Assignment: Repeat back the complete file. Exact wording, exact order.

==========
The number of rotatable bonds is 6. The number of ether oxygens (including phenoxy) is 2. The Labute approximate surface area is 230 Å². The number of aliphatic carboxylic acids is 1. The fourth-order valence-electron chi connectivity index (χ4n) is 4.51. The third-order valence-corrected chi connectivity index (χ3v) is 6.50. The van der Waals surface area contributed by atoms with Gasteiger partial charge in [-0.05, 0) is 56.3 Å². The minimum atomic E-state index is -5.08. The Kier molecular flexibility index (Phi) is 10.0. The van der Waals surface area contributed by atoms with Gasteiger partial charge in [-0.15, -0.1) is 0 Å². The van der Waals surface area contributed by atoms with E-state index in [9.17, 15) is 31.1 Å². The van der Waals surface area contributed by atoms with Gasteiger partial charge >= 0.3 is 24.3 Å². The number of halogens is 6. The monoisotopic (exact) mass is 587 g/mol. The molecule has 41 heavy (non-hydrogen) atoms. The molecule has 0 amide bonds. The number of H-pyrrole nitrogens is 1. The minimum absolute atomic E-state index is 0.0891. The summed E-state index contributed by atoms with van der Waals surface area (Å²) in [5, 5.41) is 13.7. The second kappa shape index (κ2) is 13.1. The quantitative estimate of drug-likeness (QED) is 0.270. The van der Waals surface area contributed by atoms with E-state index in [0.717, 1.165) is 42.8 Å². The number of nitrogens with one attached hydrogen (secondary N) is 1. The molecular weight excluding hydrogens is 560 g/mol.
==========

The number of rotatable bonds is 6. The number of ether oxygens (including phenoxy) is 2. The Labute approximate surface area is 230 Å². The number of aliphatic carboxylic acids is 1. The fourth-order valence-electron chi connectivity index (χ4n) is 4.51. The third-order valence-corrected chi connectivity index (χ3v) is 6.50. The van der Waals surface area contributed by atoms with Gasteiger partial charge in [-0.05, 0) is 56.3 Å². The minimum atomic E-state index is -5.08. The Kier molecular flexibility index (Phi) is 10.0. The van der Waals surface area contributed by atoms with Gasteiger partial charge in [-0.15, -0.1) is 0 Å². The van der Waals surface area contributed by atoms with E-state index in [9.17, 15) is 31.1 Å². The van der Waals surface area contributed by atoms with Gasteiger partial charge >= 0.3 is 24.3 Å². The number of halogens is 6. The monoisotopic (exact) mass is 587 g/mol. The molecule has 41 heavy (non-hydrogen) atoms. The molecule has 0 amide bonds. The number of H-pyrrole nitrogens is 1. The minimum absolute atomic E-state index is 0.0891. The summed E-state index contributed by atoms with van der Waals surface area (Å²) in [5, 5.41) is 13.7. The second kappa shape index (κ2) is 13.1. The quantitative estimate of drug-likeness (QED) is 0.270. The van der Waals surface area contributed by atoms with E-state index in [0.717, 1.165) is 42.8 Å². The number of nitrogens with one attached hydrogen (secondary N) is 1. The molecular weight excluding hydrogens is 560 g/mol.